Seasons seem to be irrelevant in 2020, with the vibrant primary colors often associated with spring and summer transitioning into the fall with just as much popularity. There appears to be a special focus on cheery yellows, and since we can all use an uptick in vibes, I’m here for it!
Today’s project features a redux of our free Ivy Trench sewing pattern, which I lengthened by about 4″ along the skirt. I also skipped the buttons to make it an easy thrown-on-and-belt fit. The bolero didn’t need any alterations, but I did choose a fun print for the lining in order to make it reversible on those non-rainy days.
Looking to make your own trench, but not sure where to start? Let’s take a look at some fabrics and linings that are ideal for trench coats!
Purchase Materials Used Below:
- 4 yards Sunshine Yellow Water-Resistant Polyester Twill
- 4 yards Mood Exclusive Day in Tunisia Yellow Cotton Poplin
- 1 Black Laquered Leather Buckle – 1.5″ x 1″
- Optional to Button Bolero to Coat: 3 Italian Black 2-Hole Plastic Buttons – 38L/24mm
- MDF194 – The Ivy Trench Sewing Pattern (free download below!)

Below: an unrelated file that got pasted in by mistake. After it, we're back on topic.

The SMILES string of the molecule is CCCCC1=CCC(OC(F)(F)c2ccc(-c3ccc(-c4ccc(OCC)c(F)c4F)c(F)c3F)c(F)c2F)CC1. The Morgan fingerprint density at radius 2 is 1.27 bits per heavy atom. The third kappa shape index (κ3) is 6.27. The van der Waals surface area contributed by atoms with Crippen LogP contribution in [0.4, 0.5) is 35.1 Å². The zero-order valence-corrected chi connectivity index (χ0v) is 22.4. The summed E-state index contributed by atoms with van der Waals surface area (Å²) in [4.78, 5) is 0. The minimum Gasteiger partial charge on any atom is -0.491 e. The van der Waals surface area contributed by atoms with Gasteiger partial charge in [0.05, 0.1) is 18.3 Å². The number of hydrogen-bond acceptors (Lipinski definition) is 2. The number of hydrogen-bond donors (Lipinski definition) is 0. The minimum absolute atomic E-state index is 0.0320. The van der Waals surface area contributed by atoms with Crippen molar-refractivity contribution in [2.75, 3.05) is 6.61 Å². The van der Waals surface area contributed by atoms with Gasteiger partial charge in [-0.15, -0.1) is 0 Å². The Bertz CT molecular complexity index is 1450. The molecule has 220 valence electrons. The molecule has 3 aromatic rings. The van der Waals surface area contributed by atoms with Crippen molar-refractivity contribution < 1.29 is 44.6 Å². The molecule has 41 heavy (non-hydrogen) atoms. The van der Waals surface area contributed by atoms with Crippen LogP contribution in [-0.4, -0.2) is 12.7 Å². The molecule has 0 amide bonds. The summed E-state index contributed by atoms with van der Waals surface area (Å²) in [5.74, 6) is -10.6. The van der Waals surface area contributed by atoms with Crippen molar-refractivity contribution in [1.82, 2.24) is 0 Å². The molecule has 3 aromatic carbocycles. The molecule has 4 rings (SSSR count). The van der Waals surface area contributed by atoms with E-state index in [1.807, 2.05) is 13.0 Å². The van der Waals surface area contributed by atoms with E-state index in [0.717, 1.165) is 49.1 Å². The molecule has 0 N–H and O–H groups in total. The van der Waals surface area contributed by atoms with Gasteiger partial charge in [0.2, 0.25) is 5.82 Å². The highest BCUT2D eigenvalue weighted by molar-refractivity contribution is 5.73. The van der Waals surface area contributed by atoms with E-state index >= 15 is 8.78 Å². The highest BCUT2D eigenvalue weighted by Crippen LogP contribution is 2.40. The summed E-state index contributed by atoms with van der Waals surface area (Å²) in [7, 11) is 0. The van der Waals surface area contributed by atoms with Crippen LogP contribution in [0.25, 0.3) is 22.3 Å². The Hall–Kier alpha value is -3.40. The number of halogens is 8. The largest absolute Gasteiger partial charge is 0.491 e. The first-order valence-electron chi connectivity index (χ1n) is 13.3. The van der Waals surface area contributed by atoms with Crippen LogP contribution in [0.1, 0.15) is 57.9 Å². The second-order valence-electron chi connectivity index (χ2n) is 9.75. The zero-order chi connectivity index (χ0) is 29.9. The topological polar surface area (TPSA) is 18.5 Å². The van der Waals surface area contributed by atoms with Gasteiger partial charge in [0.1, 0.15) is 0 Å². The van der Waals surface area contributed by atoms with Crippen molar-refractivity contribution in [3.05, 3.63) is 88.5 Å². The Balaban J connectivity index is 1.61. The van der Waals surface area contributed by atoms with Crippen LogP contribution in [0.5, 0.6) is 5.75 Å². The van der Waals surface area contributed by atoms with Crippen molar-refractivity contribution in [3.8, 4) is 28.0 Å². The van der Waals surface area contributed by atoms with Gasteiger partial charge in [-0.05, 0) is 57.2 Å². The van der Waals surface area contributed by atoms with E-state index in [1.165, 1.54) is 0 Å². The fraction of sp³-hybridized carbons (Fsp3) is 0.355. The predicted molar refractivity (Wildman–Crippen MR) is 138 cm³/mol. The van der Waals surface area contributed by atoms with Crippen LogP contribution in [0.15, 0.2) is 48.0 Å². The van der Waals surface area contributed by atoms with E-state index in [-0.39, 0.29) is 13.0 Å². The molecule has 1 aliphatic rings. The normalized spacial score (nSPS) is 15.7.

All seam allowances are 1/2″ unless otherwise stated. See chart below for sizing specifications. Note, this specific pattern is available up to a size 30.
When looking to sew a classic trench coat, you’ll want to look at twill fabrics. Most commonly, you’ll find that a lot of them are specifically cotton twill, which are tightly woven and sturdy, but still drape beautifully. Mood’s line of organic cotton twill lend themselves well to jackets and coats, particularly trenches! They also come in the trench coat staple shades of khaki and black.
Pre-treated fabrics that already repel water are perfect for jackets! Mood has a variety, including a twill version that I used for the yellow trench shown above. It’s smooth, sews like a dream, and still drapes like a standard twill without being super noisy when being worn.
Unconventional Fabrics for Trench Coats
- Pros: These fabrics drip luxury and they tend to drape like a dream. Many feature vibrant, metallic designs and embroidery.
- Cons: Some are tricky to wash, which may mean your trench will be a ‘dry clean only’ situation.
- Pros: Leather coats and jackets are a non-stop trend, and you can find faux leather in every color imaginable these days.
- Cons: Some of these options can be on the stiffer side; I’d recommend getting some swatches so you can stick to a softer faux leather or vinyl for your jacket.
- Pros: So. Many. Prints! Who doesn’t love a bold statement coat?
- Cons: Sateen is prone to wrinkling, so this may become a jacket just for walking through the park.